Dangote to Launch Oil Trading Arm for Lagos Mega Refinery.




Africa’s wealthiest individual, Aliko Dangote, is venturing into new territory by exploring the creation of an oil trading arm, potentially based in London, to facilitate operations for his upcoming refinery project in Nigeria, insiders disclosed. This strategic move has the potential to sideline major global trading entities, currently in lengthy negotiations to financially back Dangote’s refinery and supply crude oil in exchange for product exports. The anticipation is palpable within the trading community as Dangote’s colossal 650,000-barrel-per-day refinery gears up to reshape global oil and fuel dynamics.


According to reliable sources speaking to Reuters, Dangote seems prepared to take control of the situation. The newly proposed trading division is expected to be led by Radha Mohan, a former Essar trader who assumed the position of director of international supply and trading at Dangote in 2021, as per his LinkedIn profile. It is understood that the team is actively recruiting additional traders to strengthen its ranks.


The construction of the refinery, a nearly decade-long project, incurred costs of approximately $20 billion, surpassing the initial budget by $6 billion. Despite these challenges, the facility has commenced operations, refining an estimated 8 million barrels of oil between January and February. However, achieving full operational capacity will necessitate several more months.


To support the refinery’s crude procurement, Vitol reportedly pre-paid for specific product cargoes, while Trafigura engaged in crude oil swaps for future fuel cargoes, according to informed sources. Both Vitol and Trafigura, headquartered in Geneva, declined to provide official statements.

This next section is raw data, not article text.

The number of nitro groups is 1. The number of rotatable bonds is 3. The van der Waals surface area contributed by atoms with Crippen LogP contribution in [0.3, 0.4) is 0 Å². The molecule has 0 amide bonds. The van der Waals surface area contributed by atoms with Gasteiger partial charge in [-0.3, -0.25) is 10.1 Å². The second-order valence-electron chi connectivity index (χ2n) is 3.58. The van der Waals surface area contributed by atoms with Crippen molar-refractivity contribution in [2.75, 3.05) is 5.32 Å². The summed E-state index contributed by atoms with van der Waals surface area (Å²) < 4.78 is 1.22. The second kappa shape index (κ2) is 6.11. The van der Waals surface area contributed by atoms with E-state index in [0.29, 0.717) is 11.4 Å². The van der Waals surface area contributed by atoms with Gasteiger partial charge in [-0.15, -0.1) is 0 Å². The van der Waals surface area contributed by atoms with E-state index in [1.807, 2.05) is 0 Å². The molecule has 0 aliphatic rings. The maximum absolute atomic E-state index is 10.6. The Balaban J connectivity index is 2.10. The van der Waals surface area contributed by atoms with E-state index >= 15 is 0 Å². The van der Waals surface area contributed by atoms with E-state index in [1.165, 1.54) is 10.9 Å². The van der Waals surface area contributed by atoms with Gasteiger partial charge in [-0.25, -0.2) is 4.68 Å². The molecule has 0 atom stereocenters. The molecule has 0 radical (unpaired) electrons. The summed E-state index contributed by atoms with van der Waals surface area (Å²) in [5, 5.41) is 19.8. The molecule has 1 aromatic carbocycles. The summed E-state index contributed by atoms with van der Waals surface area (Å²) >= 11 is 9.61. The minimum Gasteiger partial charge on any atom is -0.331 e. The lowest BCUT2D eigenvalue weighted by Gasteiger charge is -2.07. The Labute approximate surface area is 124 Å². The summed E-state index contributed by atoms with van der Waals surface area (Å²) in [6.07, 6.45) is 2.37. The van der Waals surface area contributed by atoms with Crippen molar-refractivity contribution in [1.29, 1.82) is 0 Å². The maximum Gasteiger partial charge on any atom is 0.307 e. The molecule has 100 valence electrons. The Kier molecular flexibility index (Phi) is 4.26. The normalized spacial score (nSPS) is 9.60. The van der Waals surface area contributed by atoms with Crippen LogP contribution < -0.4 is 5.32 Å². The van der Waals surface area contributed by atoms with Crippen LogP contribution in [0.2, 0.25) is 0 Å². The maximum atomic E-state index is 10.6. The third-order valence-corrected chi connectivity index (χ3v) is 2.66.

This bold move by Dangote to establish his own oil trading arm reflects his determination to navigate the complex landscape of global oil trade independently. By potentially setting up the headquarters in London, he strategically positions the trading arm in a key financial hub. This shift could disrupt the existing dynamics where major global trading entities play a crucial role in supporting refinery projects.


The appointment of Radha Mohan, with his background as a former Essar trader, indicates a deliberate choice to bring in expertise from the industry. The team’s active recruitment efforts further underscore the seriousness of Dangote’s commitment to building a formidable trading division.


The financial intricacies surrounding the refinery project, including the initial cost overrun of $6 billion, highlight the challenges faced during the lengthy construction period. However, the commencement of operations and the refined oil output in the initial months indicate progress despite these hurdles.


The involvement of Vitol and Trafigura in supporting Dangote’s refinery underscores the significance of established global players in the oil trading arena. Their pre-payment and crude oil swap strategies demonstrate the creative financial mechanisms employed to ensure a stable crude supply for the refinery.


As Dangote’s oil trading arm takes shape and the refinery inches towards full operational capacity, the global oil and fuel landscape is poised for significant shifts. The success of this venture could solidify Dangote’s position not only as a major player in the African business landscape but also as a formidable force in the global oil trade.

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